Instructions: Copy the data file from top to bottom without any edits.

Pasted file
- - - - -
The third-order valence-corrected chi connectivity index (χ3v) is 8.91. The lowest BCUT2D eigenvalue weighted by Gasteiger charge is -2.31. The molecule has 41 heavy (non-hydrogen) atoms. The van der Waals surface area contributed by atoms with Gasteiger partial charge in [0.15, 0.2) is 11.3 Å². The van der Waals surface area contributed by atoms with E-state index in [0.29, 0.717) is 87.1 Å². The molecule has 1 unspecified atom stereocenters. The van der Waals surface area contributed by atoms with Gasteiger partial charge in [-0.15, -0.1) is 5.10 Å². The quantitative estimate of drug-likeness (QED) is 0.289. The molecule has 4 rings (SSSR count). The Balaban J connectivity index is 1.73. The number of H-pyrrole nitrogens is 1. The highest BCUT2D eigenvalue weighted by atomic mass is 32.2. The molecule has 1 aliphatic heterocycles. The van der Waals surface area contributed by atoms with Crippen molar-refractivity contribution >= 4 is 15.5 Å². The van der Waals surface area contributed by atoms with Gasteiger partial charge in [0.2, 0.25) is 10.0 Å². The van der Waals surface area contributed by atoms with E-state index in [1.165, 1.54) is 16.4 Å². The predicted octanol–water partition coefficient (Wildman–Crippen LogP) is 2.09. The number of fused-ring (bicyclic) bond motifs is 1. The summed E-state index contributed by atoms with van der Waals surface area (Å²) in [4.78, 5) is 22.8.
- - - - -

The third-order valence-corrected chi connectivity index (χ3v) is 8.91. The lowest BCUT2D eigenvalue weighted by Gasteiger charge is -2.31. The molecule has 41 heavy (non-hydrogen) atoms. The van der Waals surface area contributed by atoms with Gasteiger partial charge in [0.15, 0.2) is 11.3 Å². The van der Waals surface area contributed by atoms with E-state index in [0.29, 0.717) is 87.1 Å². The molecule has 1 unspecified atom stereocenters. The van der Waals surface area contributed by atoms with Gasteiger partial charge in [-0.15, -0.1) is 5.10 Å². The quantitative estimate of drug-likeness (QED) is 0.289. The molecule has 4 rings (SSSR count). The Balaban J connectivity index is 1.73. The number of H-pyrrole nitrogens is 1. The highest BCUT2D eigenvalue weighted by atomic mass is 32.2. The molecule has 1 aliphatic heterocycles. The van der Waals surface area contributed by atoms with Crippen molar-refractivity contribution >= 4 is 15.5 Å². The van der Waals surface area contributed by atoms with Gasteiger partial charge in [0.2, 0.25) is 10.0 Å². The van der Waals surface area contributed by atoms with E-state index in [1.165, 1.54) is 16.4 Å². The predicted octanol–water partition coefficient (Wildman–Crippen LogP) is 2.09. The number of fused-ring (bicyclic) bond motifs is 1. The summed E-state index contributed by atoms with van der Waals surface area (Å²) in [4.78, 5) is 22.8.